​“So she came to you for a spell to get a job?” the lead detective asked for the fifth time. His voice was just as skeptical as it had been the first time he asked the question. I nodded and kept up my mask of concern. “And she didn’t tell you she had seizures?’
​“Correct,” furrowed my brow and placed a trembling hand over my mouth.
​“And you sold her this service?”
​“No,” I said, keeping my eyes down, “she was an old friend on mine from high school. I did it for her for free.”
​“Ma’am are you aware of the laws of our state?” the other detective asked, fingering the cuffs dangling from his waist.
​“Laws protect the customer’s money, but they cannot decide the customer’s faith,” I gave him a proud look and turned to Keisha.
​“Those laws don’t apply, detective,” she countered, “nothing of value was exchanged for the service.”
​The detective opened his mouth to speak again, but was silenced by a most unearthly screech. We all looked over at Tegan. She had thrown off the paramedics and was trying to wriggle her way out of the gurney’s restraints. At first the noise coming at her mouth sounded like nonsense, but soon I realized she was speaking in Spanish, backwards.
​I jumped to my feet, my eyes riveted on Tegan. “We have to get out of here,” I whispered to Keisha.
​“If she dies we’re taking you in, ma’am,” the second detective said gleefully. He mistook my fear for guilt.
​“Its standard procedure,” the lead detective stated. His voice was calm, but his green eyes moved frantically around the room, absorbing all of the details. “Where are you going?” He asked, noticing our retreat.
​“She is not safe,” I said, continuing to back out of the living area. At my words, Keisha turned and flat out ran for the ceremony room. Suddenly Tegan stopped yelling and I ran for it too.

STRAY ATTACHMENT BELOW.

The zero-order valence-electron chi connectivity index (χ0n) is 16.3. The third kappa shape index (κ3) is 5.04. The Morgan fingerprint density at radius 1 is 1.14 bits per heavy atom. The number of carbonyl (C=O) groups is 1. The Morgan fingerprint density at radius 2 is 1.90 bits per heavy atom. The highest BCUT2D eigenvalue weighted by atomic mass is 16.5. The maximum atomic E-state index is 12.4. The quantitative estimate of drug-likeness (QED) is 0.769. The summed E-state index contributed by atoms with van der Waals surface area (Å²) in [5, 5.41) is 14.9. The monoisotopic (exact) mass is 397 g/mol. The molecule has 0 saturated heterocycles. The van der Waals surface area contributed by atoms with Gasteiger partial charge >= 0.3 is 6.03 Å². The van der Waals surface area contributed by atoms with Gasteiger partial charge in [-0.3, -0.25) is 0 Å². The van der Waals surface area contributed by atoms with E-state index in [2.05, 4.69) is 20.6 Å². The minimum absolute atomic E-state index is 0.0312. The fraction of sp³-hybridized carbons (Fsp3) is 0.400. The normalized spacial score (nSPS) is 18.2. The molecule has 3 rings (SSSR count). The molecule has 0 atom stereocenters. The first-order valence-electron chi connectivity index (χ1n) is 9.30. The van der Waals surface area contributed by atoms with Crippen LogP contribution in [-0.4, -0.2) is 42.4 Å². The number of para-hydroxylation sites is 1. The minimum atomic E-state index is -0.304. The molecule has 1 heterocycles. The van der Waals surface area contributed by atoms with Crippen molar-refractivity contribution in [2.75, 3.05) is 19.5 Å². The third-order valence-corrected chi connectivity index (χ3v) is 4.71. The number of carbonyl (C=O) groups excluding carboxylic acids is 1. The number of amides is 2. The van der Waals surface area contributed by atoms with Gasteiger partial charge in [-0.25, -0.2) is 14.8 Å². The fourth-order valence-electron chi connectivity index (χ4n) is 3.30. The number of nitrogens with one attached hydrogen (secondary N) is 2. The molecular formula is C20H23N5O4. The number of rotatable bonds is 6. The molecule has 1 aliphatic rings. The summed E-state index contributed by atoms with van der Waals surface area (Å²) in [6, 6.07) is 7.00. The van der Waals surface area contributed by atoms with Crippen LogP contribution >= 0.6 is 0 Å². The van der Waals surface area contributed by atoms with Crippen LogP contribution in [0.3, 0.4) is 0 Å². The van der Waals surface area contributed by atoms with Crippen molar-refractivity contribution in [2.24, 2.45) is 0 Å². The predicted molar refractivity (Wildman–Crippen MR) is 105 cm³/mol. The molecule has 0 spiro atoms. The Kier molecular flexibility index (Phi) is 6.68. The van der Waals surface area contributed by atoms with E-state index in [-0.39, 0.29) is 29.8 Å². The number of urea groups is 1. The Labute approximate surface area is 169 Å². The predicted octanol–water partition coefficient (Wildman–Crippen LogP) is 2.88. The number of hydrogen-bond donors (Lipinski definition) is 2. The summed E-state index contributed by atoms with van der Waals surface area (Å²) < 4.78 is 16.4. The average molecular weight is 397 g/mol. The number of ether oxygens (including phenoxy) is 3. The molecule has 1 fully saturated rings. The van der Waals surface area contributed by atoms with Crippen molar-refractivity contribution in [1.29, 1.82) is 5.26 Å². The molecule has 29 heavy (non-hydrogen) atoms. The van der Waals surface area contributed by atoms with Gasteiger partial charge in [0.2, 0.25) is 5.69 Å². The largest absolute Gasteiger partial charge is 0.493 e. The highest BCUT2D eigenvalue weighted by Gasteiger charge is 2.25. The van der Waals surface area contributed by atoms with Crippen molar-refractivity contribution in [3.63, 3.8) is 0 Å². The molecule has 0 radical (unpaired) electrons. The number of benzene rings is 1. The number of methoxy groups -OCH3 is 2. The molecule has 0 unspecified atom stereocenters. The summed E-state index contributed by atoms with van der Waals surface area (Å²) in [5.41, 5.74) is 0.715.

​The screams of the men were the worst. Keisha and I held each other as Tegan ravaged the room. I ran though the spirits and deities in my mind hoping to get a fix on who had passed through. Who was bold enough to claim Bothwa’s offerings? For a moment the wrinkled face of mi abuelita flashed in my mind, but I shooed away the image, not wanting to deal with her guilt trip.
​“She’s coming!” Keisha squealed. We scurried to the back of the room and that is when I noticed something terribly wrong. We were alone. The Iwa, my ancestors, and even the tiny animal spirits were gone.
​“What’s wrong?” Keisha grabbed my arm and studied my panic stricken face. I composed myself and shoved away my fear.
​“We’re going to have to fight our way out,” I said and handed her a ceremonial dagger from one of the altars. It was her turn to look panicked. She grasped the hilt and tested the heft.
​“Ok,” she said quietly, accepting her death. She crossed herself and prayed quietly. I turned and rummaged through the remains of my power. I grabbed a gilded machete and tucked a protection amulet into my pocket. I doused myself in holy water and half-heartedly flung a bit in Keisha’s direction. I wanted to keep the odds of survival stacked in my favor.
​The lock clicked with a fateful metallic ring and I watched in absolute terror as the door swung open to reveal the blood drenched creature that had once been Tegan. I hoped it would speak so that we could perhaps bargain our way out, but there was nothing but silence.
​The attack was straight forward and swift, but I had a fool proof plan. As the Tegan cleared the central altar, I grabbed Keisha’s arm and flung her directly into the arms of her death. I sprinted out of the room, out of the apartment, past curious neighbors and into the stopped emergency elevator. Keisha’s screams followed me and for a moment I wanted to warn my neighbors to take cover, but I needed all the time I could get.
​As the heavy steel doors closed, I noticed a small figure in the far corner of the elevator. The woman wore a simple cotton dress trimmed in colorful embroidery. Her hands were wrinkled and bent and her hair hung in a silvery sheet over her shoulders.
​“Abuelita?!” I squealed.
​“Mija,” her voice was grave. She walked over to me and I knelt to receive her blessings.
​“I have closed the way,” she said and took my face into her hands. I looked into her eyes and to my horror they were dark and empty save for strange figures flashing around her orbs. I studied the images and began to tremble. I saw Tegan arranging Keisha’s body on the central altar in my apartment then falling, lifeless, to the ground.
​The weight of their meaning crashed upon me and I fell out of my grandmother’s grip. As I lay trembling on the floor, it was obvious who had taken Tegan from Bothwa. I had betrayed her teachings and so she had taken back all that she had given me: every spirit, every power, and now, my life. When the doors opened, I did not resist the cops who rushed the elevator.